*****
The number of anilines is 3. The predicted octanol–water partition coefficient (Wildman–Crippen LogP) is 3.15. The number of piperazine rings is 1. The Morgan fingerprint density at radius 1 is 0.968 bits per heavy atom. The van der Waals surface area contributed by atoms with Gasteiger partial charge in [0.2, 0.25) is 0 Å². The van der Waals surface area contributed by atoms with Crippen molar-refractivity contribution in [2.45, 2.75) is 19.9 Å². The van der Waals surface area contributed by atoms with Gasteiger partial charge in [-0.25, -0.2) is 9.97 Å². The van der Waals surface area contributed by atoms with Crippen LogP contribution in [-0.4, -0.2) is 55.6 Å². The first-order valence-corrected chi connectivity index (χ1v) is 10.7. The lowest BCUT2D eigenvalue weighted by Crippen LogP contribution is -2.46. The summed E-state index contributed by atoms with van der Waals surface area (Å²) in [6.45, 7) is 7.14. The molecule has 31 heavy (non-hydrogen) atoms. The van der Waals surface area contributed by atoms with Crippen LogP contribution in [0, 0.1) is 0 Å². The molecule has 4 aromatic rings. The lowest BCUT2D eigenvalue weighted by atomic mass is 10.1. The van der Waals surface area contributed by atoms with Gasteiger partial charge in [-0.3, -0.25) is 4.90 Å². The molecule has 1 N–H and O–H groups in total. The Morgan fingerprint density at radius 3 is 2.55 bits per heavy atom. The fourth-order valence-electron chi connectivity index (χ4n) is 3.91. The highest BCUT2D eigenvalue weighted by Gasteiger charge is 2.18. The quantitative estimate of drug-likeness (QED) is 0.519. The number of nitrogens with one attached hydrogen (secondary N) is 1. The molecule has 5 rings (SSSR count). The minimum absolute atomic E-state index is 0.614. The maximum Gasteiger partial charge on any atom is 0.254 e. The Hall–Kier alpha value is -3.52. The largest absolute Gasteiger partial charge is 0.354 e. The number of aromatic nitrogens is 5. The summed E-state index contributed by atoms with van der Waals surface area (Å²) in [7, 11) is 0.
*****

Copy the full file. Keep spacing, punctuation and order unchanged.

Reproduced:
The number of anilines is 3. The predicted octanol–water partition coefficient (Wildman–Crippen LogP) is 3.15. The number of piperazine rings is 1. The Morgan fingerprint density at radius 1 is 0.968 bits per heavy atom. The van der Waals surface area contributed by atoms with Gasteiger partial charge in [0.2, 0.25) is 0 Å². The van der Waals surface area contributed by atoms with Crippen molar-refractivity contribution in [2.45, 2.75) is 19.9 Å². The van der Waals surface area contributed by atoms with Gasteiger partial charge in [-0.25, -0.2) is 9.97 Å². The van der Waals surface area contributed by atoms with Crippen LogP contribution in [-0.4, -0.2) is 55.6 Å². The first-order valence-corrected chi connectivity index (χ1v) is 10.7. The lowest BCUT2D eigenvalue weighted by Crippen LogP contribution is -2.46. The summed E-state index contributed by atoms with van der Waals surface area (Å²) in [6.45, 7) is 7.14. The molecule has 31 heavy (non-hydrogen) atoms. The van der Waals surface area contributed by atoms with Crippen LogP contribution in [0, 0.1) is 0 Å². The molecule has 4 aromatic rings. The lowest BCUT2D eigenvalue weighted by atomic mass is 10.1. The van der Waals surface area contributed by atoms with Gasteiger partial charge in [-0.3, -0.25) is 4.90 Å². The molecule has 1 N–H and O–H groups in total. The Morgan fingerprint density at radius 3 is 2.55 bits per heavy atom. The fourth-order valence-electron chi connectivity index (χ4n) is 3.91. The highest BCUT2D eigenvalue weighted by Gasteiger charge is 2.18. The quantitative estimate of drug-likeness (QED) is 0.519. The number of nitrogens with one attached hydrogen (secondary N) is 1. The molecule has 5 rings (SSSR count). The minimum absolute atomic E-state index is 0.614. The maximum Gasteiger partial charge on any atom is 0.254 e. The Hall–Kier alpha value is -3.52. The largest absolute Gasteiger partial charge is 0.354 e. The number of aromatic nitrogens is 5. The summed E-state index contributed by atoms with van der Waals surface area (Å²) in [7, 11) is 0.